This is something I’ve been wanting to do for a while now: test for some basic CSS to create a comprehensive list of what TCPDF, my preferred method for generating PDFs on the web, does and doesn’t take into account. It took prepping for my talk at WPTech to finally get me to sit down and do it!
– CSS text-transform property is now supported (requires the multibyte string library for php)
– The CSS property line-height now supports non percentage values.
Will it turn this line into allcaps? (no, since v6.0.056, see above)
How about bolding text using font-weight? (no, stick to strong or bold)
Italics using font-style? (yes)
Underline using text-decoration? (yes)
Strikethrough using text-decoration? (yes)
Background and text color? (yes)
baseline (no style applied).
as percentage? (yes, set @ 200%)
in pixels? (set @ 20px, yes but pixel conversion tricky – see 6.0.050 above)
This image is aligned to the right of this text using the standard WP align class.
Image aligns, but text doesn’t wrap.
This image is aligned to the right of this text using inline float: right.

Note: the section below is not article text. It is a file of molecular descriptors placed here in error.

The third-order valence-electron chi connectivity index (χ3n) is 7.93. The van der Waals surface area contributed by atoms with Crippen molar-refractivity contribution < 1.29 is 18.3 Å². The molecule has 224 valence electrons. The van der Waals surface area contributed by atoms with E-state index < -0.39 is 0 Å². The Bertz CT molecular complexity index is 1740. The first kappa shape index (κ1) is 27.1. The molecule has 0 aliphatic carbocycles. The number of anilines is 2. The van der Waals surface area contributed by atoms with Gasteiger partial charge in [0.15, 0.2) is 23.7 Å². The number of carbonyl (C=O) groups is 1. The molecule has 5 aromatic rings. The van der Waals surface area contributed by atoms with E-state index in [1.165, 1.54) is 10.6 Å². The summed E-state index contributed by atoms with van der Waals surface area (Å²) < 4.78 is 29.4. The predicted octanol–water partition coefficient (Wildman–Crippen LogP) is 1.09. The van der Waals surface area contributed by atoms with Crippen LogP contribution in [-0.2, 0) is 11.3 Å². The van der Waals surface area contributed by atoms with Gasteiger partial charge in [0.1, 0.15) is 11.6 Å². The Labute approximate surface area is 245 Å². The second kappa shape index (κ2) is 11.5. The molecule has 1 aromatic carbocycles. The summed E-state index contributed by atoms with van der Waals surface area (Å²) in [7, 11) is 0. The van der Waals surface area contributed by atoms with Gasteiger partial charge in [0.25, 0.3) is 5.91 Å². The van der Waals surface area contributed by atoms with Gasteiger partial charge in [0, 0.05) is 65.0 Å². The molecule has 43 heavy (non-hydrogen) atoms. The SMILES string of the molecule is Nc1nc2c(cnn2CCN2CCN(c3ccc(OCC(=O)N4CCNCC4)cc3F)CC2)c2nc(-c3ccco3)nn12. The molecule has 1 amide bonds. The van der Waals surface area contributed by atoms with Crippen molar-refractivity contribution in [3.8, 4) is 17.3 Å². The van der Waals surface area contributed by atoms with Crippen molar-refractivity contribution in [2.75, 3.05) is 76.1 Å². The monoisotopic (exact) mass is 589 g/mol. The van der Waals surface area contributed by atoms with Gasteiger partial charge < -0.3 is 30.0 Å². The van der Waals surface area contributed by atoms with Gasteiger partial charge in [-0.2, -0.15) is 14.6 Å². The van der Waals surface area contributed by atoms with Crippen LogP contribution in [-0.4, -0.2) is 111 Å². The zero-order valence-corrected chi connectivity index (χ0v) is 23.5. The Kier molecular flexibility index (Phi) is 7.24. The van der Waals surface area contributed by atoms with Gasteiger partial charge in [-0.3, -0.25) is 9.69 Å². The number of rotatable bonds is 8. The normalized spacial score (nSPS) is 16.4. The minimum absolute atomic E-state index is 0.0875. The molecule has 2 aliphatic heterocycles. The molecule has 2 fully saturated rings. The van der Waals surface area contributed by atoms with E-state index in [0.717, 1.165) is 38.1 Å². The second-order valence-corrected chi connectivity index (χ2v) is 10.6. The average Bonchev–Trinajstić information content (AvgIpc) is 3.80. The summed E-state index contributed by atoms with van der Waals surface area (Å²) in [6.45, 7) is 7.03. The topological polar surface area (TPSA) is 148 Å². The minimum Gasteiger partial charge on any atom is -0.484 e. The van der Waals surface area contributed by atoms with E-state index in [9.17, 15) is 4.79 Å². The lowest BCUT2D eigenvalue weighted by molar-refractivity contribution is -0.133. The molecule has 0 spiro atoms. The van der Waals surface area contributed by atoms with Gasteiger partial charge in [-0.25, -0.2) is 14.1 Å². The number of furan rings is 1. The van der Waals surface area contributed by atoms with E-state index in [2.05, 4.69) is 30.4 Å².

NOPE: the image does not float. Which is weird because the above class does the same thing. Needs pursuing.
This image is aligned to the right of this text using image align=right.
NOPE: the image does not align.
Playing with image sizes
Width: 100%. The image size does not change.
Width: 800px. The image size does not change.
Width: 100% but defined in image, not as CSS. Percentages are not taken into account.
Most common styles are supported, making conversion from HTML to PDF relatively easy. The big pain points are with margins and padding, and with converting pixels to the unit of measurement used by the document and taking into account image scaling (which defaults to 1.25).
To address margins and padding, I’ve mostly used tables, where cellpadding and cellspacing are supported. TCPDF also has functions Cell() and MultiCell(), which allow for text alignment (horizontal and vertical), padding (multicell only), borders and background colors for blocks of text.
Have some styles you’d like me to test and add to this list? Post them in the comments below!